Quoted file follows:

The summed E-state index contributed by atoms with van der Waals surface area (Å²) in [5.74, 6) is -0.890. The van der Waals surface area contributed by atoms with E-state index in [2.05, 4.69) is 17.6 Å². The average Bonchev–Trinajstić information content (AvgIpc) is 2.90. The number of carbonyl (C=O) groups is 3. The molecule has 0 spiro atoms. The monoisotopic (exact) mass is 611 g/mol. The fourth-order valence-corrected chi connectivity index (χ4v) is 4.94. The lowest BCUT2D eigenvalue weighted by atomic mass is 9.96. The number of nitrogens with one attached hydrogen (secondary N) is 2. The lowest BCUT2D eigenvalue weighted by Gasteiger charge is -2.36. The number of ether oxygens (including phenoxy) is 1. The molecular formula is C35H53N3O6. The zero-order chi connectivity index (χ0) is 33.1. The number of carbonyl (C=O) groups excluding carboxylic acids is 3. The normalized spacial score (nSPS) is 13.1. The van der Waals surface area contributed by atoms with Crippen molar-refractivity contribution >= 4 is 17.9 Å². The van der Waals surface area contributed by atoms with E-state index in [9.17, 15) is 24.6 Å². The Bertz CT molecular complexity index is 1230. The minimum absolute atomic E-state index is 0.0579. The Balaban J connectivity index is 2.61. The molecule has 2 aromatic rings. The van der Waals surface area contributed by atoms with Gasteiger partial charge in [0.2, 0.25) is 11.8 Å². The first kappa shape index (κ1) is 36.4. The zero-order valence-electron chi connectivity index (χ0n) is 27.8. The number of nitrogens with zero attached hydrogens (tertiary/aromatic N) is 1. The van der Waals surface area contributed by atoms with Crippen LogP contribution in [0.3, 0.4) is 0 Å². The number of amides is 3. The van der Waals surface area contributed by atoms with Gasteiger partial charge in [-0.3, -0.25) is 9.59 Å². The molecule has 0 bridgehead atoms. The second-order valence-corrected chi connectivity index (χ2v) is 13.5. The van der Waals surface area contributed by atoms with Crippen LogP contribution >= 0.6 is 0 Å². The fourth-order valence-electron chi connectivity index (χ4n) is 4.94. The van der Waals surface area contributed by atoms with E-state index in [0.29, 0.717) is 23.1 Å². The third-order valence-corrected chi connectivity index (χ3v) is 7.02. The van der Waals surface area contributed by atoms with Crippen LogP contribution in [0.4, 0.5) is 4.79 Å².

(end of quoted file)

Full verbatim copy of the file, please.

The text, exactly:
The summed E-state index contributed by atoms with van der Waals surface area (Å²) in [5.74, 6) is -0.890. The van der Waals surface area contributed by atoms with E-state index in [2.05, 4.69) is 17.6 Å². The average Bonchev–Trinajstić information content (AvgIpc) is 2.90. The number of carbonyl (C=O) groups is 3. The molecule has 0 spiro atoms. The monoisotopic (exact) mass is 611 g/mol. The fourth-order valence-corrected chi connectivity index (χ4v) is 4.94. The lowest BCUT2D eigenvalue weighted by atomic mass is 9.96. The number of nitrogens with one attached hydrogen (secondary N) is 2. The lowest BCUT2D eigenvalue weighted by Gasteiger charge is -2.36. The number of ether oxygens (including phenoxy) is 1. The molecular formula is C35H53N3O6. The zero-order chi connectivity index (χ0) is 33.1. The number of carbonyl (C=O) groups excluding carboxylic acids is 3. The normalized spacial score (nSPS) is 13.1. The van der Waals surface area contributed by atoms with Crippen molar-refractivity contribution >= 4 is 17.9 Å². The van der Waals surface area contributed by atoms with E-state index in [9.17, 15) is 24.6 Å². The Bertz CT molecular complexity index is 1230. The minimum absolute atomic E-state index is 0.0579. The Balaban J connectivity index is 2.61. The molecule has 2 aromatic rings. The van der Waals surface area contributed by atoms with Gasteiger partial charge in [0.2, 0.25) is 11.8 Å². The first kappa shape index (κ1) is 36.4. The zero-order valence-electron chi connectivity index (χ0n) is 27.8. The number of nitrogens with zero attached hydrogens (tertiary/aromatic N) is 1. The van der Waals surface area contributed by atoms with Crippen LogP contribution in [0.3, 0.4) is 0 Å². The number of amides is 3. The van der Waals surface area contributed by atoms with Gasteiger partial charge in [-0.3, -0.25) is 9.59 Å². The molecule has 0 bridgehead atoms. The second-order valence-corrected chi connectivity index (χ2v) is 13.5. The van der Waals surface area contributed by atoms with Crippen LogP contribution >= 0.6 is 0 Å². The fourth-order valence-electron chi connectivity index (χ4n) is 4.94. The van der Waals surface area contributed by atoms with E-state index in [0.29, 0.717) is 23.1 Å². The third-order valence-corrected chi connectivity index (χ3v) is 7.02. The van der Waals surface area contributed by atoms with Crippen LogP contribution in [0.4, 0.5) is 4.79 Å².